"Sovereign Lord, you alone know"
“Who knows,” is a frustrating response to a question. Shoulder shrugs and blank eyes often emphasize the point. Usually, we are among friends or coworkers who are mutually frustrated with the bureaucracy, the government, the boss, or that one person who gets under everyone’s skin. Sometimes “who knows” is just acceptance of the uncertainties we face. We want answers, and sometimes we don’t know where to find them.
Ezekiel was in a slightly different situation. God took him to a valley of dry bones and made him walk among them to see that the bones were very dry. When God asked Ezekiel whether the bones could live, “Who knows” was obviously the wrong answer. So was a simple “yes” or “no.” The right answer was the one Ezekiel gave, “Sovereign Lord, you alone know.” He might have suspected that God was going to bring the bones to life. I’m sure he hoped that was the point of the vision. Ezekiel knew that God’s answers and revelation happen in God’s time, not ours.
God knows from the beginning of the vision that a miracle is about to happen. He waits for Ezekiel’s unquestioning faith. God takes it one step farther. The miracle only happens when Ezekiel prophesies God’s orders to the bones. It is through the prophet’s obedient faith that the bones are healed. By implication, it is only through Israel’s obedient faith that the nation will be healed.
As we start to reopen businesses and churches, many people have questions and concerns. Some think we are moving too fast, others that we are moving too slowly. Some question whether we will ever recover economically. Others question whether we will be able to preserve the lives of loved ones who are at risk. Others ask if this is an opportunity to rebuild in a way that addresses the many areas where our society has been broken. One temptation is to adhere to perspective or course of action without wavering or listening to others. Another temptation is to shrug our shoulders and sigh, “Who knows.”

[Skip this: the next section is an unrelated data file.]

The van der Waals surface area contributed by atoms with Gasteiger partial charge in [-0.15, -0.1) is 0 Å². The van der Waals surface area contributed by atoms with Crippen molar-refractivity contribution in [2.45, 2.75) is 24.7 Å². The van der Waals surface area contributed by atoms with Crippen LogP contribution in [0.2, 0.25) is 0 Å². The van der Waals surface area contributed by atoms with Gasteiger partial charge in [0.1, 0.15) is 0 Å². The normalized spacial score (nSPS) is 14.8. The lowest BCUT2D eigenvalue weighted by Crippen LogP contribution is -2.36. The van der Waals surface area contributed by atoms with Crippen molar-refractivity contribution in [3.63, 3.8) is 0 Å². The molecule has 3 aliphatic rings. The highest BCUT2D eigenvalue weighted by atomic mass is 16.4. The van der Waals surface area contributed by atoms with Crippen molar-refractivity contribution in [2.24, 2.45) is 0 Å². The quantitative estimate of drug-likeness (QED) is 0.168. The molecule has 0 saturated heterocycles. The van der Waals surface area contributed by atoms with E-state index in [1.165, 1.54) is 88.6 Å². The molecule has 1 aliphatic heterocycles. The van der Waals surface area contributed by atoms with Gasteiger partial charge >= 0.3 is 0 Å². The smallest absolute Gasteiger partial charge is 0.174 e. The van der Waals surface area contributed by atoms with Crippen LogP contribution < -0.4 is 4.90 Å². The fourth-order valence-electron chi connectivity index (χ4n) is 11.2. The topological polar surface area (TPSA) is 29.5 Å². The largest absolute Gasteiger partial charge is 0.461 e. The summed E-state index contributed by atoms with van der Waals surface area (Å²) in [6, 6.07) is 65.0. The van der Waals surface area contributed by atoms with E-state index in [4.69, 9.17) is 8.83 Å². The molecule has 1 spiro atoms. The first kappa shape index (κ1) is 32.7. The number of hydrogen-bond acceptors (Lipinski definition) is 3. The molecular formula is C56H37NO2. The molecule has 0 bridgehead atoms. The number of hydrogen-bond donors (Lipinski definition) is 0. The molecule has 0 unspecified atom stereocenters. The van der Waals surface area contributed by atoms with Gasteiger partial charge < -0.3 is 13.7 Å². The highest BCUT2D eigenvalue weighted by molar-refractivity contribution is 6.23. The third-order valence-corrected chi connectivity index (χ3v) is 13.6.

We might be wise to remember that God has a history of bringing healing and life out of seemingly impossible situations. Our role in healing is obedient faith. We need to trust that God knows how to heal, and we need to listen to discern our role in that.
In the prophecy of the dry bones, there were two stages. First, the bones came together; then, God told Ezekiel to call breath into them. In the New Testament, the Holy Spirit is often represented as breath. Jesus told Nicodemus, “Flesh gives birth to flesh, but the Spirit gives birth to spirit. You should not be surprised at my saying, ‘You must be born again.’ The wind blows wherever it pleases. You hear its sound, but you cannot tell where it comes from or where it is going. So it is with everyone born of the Spirit” (John 3:6-8, NIV).
We have already seen the Holy Spirit moving in our churches in many ways. New people are attending our online worship services. Congregations are stepping forward to meet needs in the community. We are finding creative ways to be church. As we move forward, we need to discern the will of God through the leading of the Holy Spirit. That will look different for each person and congregation, but the Holy Spirit will lead us to ways of putting the pieces back together that are life-giving and renewing. We need to be like Ezekiel, trusting God, and willing to act when God’s will and way becomes clear.